There are 9 million dogs in the UK. The most popular being the Labrador secondly the Cocker Spaniel then the French Bulldog.
The Dog Act was first introduced in 1871 followed by the Animals Act 1971. There are reportedly over 200,000 Dog Attacks a year, 20%
of which involve children.
The Dangerous Dogs Act came into force in 1991 and was amended in 1997. This banned the ownership of Pit Bull Terriers and 3 other dog types bred for their fighting qualities.
If you are attacked by a dog you should:
It is important to understand who is to blame and whether the owner accepts liability, or if the animal was partially provoked.
If a dog attack occurs on private property then a Civil Personal Injury Claim for compensation can be made, providing that the owner can be proven
to have been negligent. Dog owners have a duty to ensure that their pet is properly trained and doesn’t pose as a threat to other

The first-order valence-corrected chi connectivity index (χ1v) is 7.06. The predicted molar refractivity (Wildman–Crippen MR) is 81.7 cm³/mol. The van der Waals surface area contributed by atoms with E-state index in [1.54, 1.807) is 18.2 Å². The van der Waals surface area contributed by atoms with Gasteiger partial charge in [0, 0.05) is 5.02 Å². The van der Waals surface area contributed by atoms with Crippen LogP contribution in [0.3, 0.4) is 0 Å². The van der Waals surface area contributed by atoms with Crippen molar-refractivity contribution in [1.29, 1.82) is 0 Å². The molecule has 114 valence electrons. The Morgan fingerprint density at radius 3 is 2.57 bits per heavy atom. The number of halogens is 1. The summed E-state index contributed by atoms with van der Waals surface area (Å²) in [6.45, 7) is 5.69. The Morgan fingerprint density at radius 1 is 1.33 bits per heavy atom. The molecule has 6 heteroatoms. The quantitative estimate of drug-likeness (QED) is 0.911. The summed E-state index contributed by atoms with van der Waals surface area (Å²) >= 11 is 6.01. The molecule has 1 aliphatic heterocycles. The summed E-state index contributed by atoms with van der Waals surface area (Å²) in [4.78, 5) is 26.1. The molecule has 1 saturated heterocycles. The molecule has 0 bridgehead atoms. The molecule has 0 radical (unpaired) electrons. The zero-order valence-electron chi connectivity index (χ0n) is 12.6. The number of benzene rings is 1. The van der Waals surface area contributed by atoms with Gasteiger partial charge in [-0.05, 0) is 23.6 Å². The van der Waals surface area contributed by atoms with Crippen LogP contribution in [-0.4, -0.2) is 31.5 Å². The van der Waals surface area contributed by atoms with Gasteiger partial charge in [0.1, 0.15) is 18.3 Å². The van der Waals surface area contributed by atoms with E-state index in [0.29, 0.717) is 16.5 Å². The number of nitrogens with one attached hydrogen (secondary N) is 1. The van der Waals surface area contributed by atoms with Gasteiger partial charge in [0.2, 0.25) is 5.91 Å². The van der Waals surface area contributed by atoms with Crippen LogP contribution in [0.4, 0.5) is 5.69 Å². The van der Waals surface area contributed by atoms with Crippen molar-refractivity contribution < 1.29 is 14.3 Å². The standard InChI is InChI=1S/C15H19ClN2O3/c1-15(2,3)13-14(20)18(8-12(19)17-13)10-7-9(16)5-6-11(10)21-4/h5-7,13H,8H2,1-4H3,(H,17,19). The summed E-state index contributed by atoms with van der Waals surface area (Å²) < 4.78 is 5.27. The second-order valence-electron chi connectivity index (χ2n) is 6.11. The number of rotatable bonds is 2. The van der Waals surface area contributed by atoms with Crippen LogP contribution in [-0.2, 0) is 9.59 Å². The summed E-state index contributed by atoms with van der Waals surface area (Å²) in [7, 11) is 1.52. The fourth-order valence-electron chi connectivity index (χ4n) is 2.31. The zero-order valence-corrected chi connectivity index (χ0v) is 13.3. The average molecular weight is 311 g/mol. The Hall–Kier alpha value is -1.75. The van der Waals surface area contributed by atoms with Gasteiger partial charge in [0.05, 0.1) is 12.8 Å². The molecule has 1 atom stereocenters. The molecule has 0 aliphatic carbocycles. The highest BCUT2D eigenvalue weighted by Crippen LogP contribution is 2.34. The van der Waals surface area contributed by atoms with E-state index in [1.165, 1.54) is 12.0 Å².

members of the public. There is a time limitation of 3 years after the incident.
Compensation may well be covered by the owner's household or pet insurance.
If an attack occurs in a public place that the dog has strayed into, a claim can be made under the Criminal Injuries Compensation Scheme. In this case the time limitation period is 2 years after the incident.
If you are bitten at work, your employer should be able to compensate you under his employers liability insurance cover. Dog attacks on workers include:
The amount of compensation claimed will be determined by the Severity of the Injuries and the extent of pain and suffering. It will depend on the length of time to make a full recovery and will take into account whether there is any permanent damage, such as facial scarring.
Psychological injury may also be taken into consideration as severe attacks can result in serious emotional trauma.
Compensation will be awarded for any special expenses such as medical treatment or care, (plastic surgery or skin grafts), as well as any additional travel costs or loss of income.
The most common claim is for hand injury, particularly fingers, for which compensation levels start at £500. Broken fingers can result in claims worth over £3,000, whilst serious fractures can result in compensation in excess of £10,000.